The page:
Online from: 1975
Subject Area: Accounting and Finance
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|Title:||AGENCY THEORY:: Implications for Financial Management|
|Author(s):||Amir Jassim, (California State University-Fresno), Carolyn R. Dexter, (The Pennsylvania State University-Harrisburg), Aman Sidhu, (California State University-Fresno)|
|Citation:||Amir Jassim, Carolyn R. Dexter, Aman Sidhu, (1988) "AGENCY THEORY:: Implications for Financial Management", Managerial Finance, Vol. 14 Iss: 4, pp.1 - 5|
|Article type:||General review|
|DOI:||10.1108/eb013600 (Permanent URL)|
|Publisher:||MCB UP Ltd|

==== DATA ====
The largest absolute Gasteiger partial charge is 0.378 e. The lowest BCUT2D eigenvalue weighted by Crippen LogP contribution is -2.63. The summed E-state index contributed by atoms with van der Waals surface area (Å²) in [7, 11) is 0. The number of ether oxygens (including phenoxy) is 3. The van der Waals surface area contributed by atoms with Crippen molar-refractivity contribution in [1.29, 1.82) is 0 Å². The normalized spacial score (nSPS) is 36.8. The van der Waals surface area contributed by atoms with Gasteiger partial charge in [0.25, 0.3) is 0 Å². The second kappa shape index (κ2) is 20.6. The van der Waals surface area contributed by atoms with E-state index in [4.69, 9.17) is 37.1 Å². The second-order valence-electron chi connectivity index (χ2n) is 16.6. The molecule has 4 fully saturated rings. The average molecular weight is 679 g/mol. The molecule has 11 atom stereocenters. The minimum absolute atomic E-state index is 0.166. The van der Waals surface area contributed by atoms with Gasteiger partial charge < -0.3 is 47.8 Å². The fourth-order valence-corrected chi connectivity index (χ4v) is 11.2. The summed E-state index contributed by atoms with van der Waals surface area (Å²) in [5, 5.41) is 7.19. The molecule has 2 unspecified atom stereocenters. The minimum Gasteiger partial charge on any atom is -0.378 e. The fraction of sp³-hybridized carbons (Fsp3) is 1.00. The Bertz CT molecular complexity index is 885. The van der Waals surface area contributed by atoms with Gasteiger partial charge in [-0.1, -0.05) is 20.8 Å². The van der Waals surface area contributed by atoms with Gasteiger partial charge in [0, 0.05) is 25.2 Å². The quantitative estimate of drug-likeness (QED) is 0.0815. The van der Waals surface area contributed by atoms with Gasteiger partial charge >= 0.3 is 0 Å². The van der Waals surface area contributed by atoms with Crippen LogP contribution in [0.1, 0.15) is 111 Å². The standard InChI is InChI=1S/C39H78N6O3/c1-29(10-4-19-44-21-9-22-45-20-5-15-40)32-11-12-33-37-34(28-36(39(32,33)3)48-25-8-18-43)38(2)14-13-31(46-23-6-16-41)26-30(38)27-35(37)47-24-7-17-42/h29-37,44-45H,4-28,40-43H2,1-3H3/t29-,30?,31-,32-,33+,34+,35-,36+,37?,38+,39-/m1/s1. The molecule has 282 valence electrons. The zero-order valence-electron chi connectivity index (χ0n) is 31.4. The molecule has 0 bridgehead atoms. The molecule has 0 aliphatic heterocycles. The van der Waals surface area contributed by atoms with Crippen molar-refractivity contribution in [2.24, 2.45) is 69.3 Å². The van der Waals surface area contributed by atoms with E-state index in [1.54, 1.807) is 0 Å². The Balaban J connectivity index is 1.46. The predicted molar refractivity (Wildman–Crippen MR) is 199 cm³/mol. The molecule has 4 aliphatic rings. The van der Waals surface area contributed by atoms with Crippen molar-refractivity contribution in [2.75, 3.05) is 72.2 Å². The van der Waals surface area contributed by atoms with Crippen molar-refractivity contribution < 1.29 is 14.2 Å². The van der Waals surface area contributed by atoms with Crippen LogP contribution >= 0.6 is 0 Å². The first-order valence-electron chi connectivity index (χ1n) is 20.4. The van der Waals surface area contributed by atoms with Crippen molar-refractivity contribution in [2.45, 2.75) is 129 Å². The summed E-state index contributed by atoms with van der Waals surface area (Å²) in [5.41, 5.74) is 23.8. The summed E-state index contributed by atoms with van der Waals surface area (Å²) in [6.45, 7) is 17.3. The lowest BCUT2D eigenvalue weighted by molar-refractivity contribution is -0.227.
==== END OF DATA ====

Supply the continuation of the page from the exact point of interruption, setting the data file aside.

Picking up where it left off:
|Abstract:||This paper reviews and analyzes the literature on agency theory in terms of the nature of the problem and its implications for management. Finance theory posits that the goal of economic organizations is to maximize stockholders' wealth. Attaining this goal was not an issue when owners were also managers. But since World War II corporate ownership world-wide has become increasingly diffused. By 1969 only 15% of the largest U.S. non-financial institutions were owned by their managers. This change raises the issue of the relationships between owners and managers. To what extent do managers act on their own behalf rather than the owners as prescribed by finance theory? Several studies indicate that managers substitute their own interests in place of the shareholders. This is possible because managers possess more information about the firm, control the election procedure to the Board of Directors, and the shareholders are widely dispersed. This phenomenon is called an agency problem. According to Jensen and Meckling an “agency problem” exists when managers own less than 100% of the firm. With less than 100 per cent ownership, managers can shift part of the cost associated with decisions made in their own interest. Clearly these conditions are common in major corporations of the world where global markets require raising large amounts of capital for the research, development, and production facilities required to remain competitive.|
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